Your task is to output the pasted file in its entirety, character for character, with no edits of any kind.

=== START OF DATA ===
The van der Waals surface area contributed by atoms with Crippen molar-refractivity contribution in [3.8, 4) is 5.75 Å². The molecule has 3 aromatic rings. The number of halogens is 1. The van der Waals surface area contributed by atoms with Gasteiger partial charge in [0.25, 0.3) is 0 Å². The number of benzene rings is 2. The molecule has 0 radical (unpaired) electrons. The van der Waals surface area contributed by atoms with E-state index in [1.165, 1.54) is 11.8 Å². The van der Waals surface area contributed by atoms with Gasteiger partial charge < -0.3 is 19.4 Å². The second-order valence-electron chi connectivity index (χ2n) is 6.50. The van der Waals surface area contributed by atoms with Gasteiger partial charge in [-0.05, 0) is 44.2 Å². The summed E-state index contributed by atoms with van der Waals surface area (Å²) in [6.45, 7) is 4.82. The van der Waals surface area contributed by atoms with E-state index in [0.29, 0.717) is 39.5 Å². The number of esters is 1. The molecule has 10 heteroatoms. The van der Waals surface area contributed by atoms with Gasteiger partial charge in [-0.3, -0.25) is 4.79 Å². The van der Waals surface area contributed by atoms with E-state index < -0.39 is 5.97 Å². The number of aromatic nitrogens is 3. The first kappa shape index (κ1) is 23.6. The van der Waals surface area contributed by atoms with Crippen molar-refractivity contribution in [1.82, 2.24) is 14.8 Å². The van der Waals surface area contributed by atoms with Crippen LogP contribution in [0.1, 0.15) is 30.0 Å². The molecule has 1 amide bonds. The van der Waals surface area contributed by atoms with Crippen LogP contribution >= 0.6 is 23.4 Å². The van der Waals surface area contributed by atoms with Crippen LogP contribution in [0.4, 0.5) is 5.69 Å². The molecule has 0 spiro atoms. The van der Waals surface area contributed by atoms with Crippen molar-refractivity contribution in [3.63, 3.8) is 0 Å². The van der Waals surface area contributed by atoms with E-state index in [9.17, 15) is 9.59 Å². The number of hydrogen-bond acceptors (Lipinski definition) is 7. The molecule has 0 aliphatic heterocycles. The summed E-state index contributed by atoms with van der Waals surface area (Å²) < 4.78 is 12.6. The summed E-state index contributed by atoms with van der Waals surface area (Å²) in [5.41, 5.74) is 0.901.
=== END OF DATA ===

The van der Waals surface area contributed by atoms with Crippen molar-refractivity contribution in [3.8, 4) is 5.75 Å². The molecule has 3 aromatic rings. The number of halogens is 1. The van der Waals surface area contributed by atoms with Gasteiger partial charge in [0.25, 0.3) is 0 Å². The number of benzene rings is 2. The molecule has 0 radical (unpaired) electrons. The van der Waals surface area contributed by atoms with E-state index in [1.165, 1.54) is 11.8 Å². The van der Waals surface area contributed by atoms with Gasteiger partial charge < -0.3 is 19.4 Å². The second-order valence-electron chi connectivity index (χ2n) is 6.50. The van der Waals surface area contributed by atoms with Gasteiger partial charge in [-0.05, 0) is 44.2 Å². The summed E-state index contributed by atoms with van der Waals surface area (Å²) in [6.45, 7) is 4.82. The van der Waals surface area contributed by atoms with E-state index in [0.29, 0.717) is 39.5 Å². The number of esters is 1. The molecule has 10 heteroatoms. The van der Waals surface area contributed by atoms with Gasteiger partial charge in [-0.3, -0.25) is 4.79 Å². The van der Waals surface area contributed by atoms with E-state index < -0.39 is 5.97 Å². The number of aromatic nitrogens is 3. The first kappa shape index (κ1) is 23.6. The van der Waals surface area contributed by atoms with Crippen molar-refractivity contribution in [1.82, 2.24) is 14.8 Å². The van der Waals surface area contributed by atoms with Crippen LogP contribution in [0.1, 0.15) is 30.0 Å². The molecule has 1 amide bonds. The van der Waals surface area contributed by atoms with Crippen LogP contribution >= 0.6 is 23.4 Å². The van der Waals surface area contributed by atoms with Crippen LogP contribution in [0.4, 0.5) is 5.69 Å². The molecule has 0 spiro atoms. The van der Waals surface area contributed by atoms with Crippen molar-refractivity contribution in [3.63, 3.8) is 0 Å². The van der Waals surface area contributed by atoms with E-state index in [9.17, 15) is 9.59 Å². The number of hydrogen-bond acceptors (Lipinski definition) is 7. The molecule has 0 aliphatic heterocycles. The summed E-state index contributed by atoms with van der Waals surface area (Å²) < 4.78 is 12.6. The summed E-state index contributed by atoms with van der Waals surface area (Å²) in [5.41, 5.74) is 0.901.